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My Cheery Tillandsia in the Coconut Shell

This is a discussion on My Cheery Tillandsia in the Coconut Shell within the A Kodak Moment: not necessarily plants... forums, part of the Orchid Photography category; Jenn: If you look closely at many/most flowers (orchids and non-orchids alike), you'll see a ...

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  1. #21
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    Jenn: If you look closely at many/most flowers (orchids and non-orchids alike), you'll see a small leafy structure at the base of the flower where it is attached to the stem. This structure is called a bract and is not actually part of the flower. Usually the bracts are small and inconspicuous. In this species, the bracts are very large, colorful and showy. Each pink segment is a bract and, as is true of other bracts, it originates at the base of the flower (a pretty blue flower in this case) where the flower attaches to the stem. The pink structures, then, are floral bracts that are on steroids. Over time, a blue flower will emerge from each bract. The total package is actually a flower spike with outsized bracts.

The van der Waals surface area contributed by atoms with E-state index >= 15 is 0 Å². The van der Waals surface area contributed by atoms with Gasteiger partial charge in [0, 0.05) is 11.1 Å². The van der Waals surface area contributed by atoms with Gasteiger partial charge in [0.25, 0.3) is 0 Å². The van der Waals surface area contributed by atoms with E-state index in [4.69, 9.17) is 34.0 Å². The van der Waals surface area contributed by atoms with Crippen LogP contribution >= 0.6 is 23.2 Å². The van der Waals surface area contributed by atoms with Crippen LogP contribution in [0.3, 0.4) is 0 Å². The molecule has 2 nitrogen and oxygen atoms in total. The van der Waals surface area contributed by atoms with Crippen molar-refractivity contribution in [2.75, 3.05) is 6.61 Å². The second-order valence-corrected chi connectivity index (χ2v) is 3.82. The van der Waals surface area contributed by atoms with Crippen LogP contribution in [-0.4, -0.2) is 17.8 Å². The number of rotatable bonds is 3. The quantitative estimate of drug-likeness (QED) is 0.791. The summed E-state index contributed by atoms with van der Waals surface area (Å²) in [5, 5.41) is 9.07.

Although large, showy bracts are uncommon, there are a couple of other familiar examples. The bright red "flowers" of a poinsettia are actually floral bracts and the actual flowers are the small yellowish structures at the base of the bracts. The flowering dogwood is another example. The four white "petals" are not flower parts at all. They are floral bracts and the actual flowers clustered at their bases.

    wuness

  2. #22
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    Thanks for that info, Dave - really interesting!

  3. #23
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    Quote Originally Posted by coeruleo View Post
    they grow more like a cryptanthus, but higher light.
    And this is what bugs me about the tags that come in the pots from the box stores. The tag that came with my son's 'dragon plant' said it was a bromeliad that required low light. That's it. My son's room barely gets any light, so I thought it would do well there. No wonder it never flowered! I'm upping the light levels on mine to see if I can get some cute little flowers! I want to get a pic as awesome as Maura's first one...that photo belongs in an art gallery somewhere. Such a stunning capture!

  4. #24
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    Quote Originally Posted by wuness View Post